I’m rather fond of Shakespeare myself, not least Macbeth. With reference to your post on Boris Johnson and the tragi-comic events which are unfolding in England on a daily basis, I think it is as well to bear in mind that intense existential national debates are now under way on both sides of the Anglo-Scottish border. The debate in Scotland differs from the one in England, of course. The English are divided on the question of whether they are European or not, whereas we Scots have no doubt that we are European but are divided on the question of whether UK citizenship is worth losing EU citizenship for. The debate in England is full of sound and fury, whereas in Scotland all is calm, the calm before the storm, perhaps:
« Double, double toil and trouble;
Fire burn, and cauldron bubble […]
By the pricking of my thumbs,
Something wicked this way comes. » (Macbeth, Shakespeare)
In the great existential debate leading up to the union between Scotland and England in the eighteenth century, an English agent and propagandist, none other than the novelist Daniel Defoe, was despatched to Edinburgh to argue in his Essays at Removing National Prejudices, which were distributed as pamphlets, that the best favour which the Scots could possibly do for themselves was to cease to be Scottish. Thank goodness we did not do so. We adopted British identity instead, keeping our Scottish nationality tucked up our sleeves in case we might need it again. The English, on the other hand, never truly adopted British identity, as their sense of the superiority of English identity made that quite impossible for them. You see it still today.
In the present melee in England there is a tussle going on between those who still cling to the old notions of what it is to be English and somewhat more enlightened citizens such as those who marched through the streets of London today demanding that the result of the EU referendum be set aside, while in the corridors of anglo-power those who should be giving leadership are slugging it out among themselves in fratricidal power struggles on both sides of the traditional political divide. And all of this is transpiring at a time when it could not be more important or more urgent for strong leadership and clear direction to be provided in the conduct of the affairs of the United Kingdom.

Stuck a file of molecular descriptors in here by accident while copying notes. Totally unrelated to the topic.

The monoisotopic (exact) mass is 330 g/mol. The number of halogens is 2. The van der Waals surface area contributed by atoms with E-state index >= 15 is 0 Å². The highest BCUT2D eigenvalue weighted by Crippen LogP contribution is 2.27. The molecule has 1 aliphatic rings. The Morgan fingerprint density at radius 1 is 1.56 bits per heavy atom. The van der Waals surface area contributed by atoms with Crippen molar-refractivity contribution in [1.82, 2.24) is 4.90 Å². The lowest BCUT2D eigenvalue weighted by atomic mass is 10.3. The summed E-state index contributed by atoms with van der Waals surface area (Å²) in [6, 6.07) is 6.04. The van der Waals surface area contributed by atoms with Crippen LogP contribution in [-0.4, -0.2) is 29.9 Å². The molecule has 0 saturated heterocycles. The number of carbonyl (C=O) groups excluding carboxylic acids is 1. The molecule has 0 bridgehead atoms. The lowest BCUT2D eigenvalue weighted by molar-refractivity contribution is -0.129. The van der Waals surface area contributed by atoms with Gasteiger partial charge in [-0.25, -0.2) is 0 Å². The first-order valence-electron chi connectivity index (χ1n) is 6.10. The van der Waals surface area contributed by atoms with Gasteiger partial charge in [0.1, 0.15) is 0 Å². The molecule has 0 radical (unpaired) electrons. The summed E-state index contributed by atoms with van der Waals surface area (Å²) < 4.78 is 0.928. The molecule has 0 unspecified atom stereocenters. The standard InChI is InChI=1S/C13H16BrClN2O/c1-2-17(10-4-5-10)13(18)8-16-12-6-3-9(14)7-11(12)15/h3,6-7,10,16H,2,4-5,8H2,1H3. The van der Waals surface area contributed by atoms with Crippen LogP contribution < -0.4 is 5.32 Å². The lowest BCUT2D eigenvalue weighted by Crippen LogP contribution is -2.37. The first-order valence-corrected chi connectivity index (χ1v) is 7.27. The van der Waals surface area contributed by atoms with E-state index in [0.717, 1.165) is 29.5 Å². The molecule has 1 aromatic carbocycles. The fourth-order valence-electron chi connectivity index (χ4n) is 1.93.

The United Kingdom, what a misnomer! I am reminded of an insightful intervention which was made by a member of the House of Commons when the legislation giving effect to the Treaty of Union between Scotland and England was being debated in 1707. No objection, he said, could reasonably be offered to some form of association between the two states, but no incorporating union between two such manifestly incompatible entities could possibly endure indefinitely. Sooner or later, he argued, armed force would have to be used to hold such a union together, and, even if that succeeded for a time, the union would eventually fall apart.
So up in Scotland we sit here calmly mulling things over, wondering if that moment has come, interrupted only by the Queen of England, as you call her, urging us at the opening of the new session of the Scottish Parliament today to . . . calmly mull things over. Well, thank you, your Majestic Elizabethness. You’re a dear old lady, and we wouldn’t want to hurt your feelings, but kindly direct your remarks to the powers that be in England, if there be any powers in England at this bizarre moment, with confusion reigning as never before in modern times:
« Confusion now hath made his masterpiece. » (Macbeth, Shakespeare)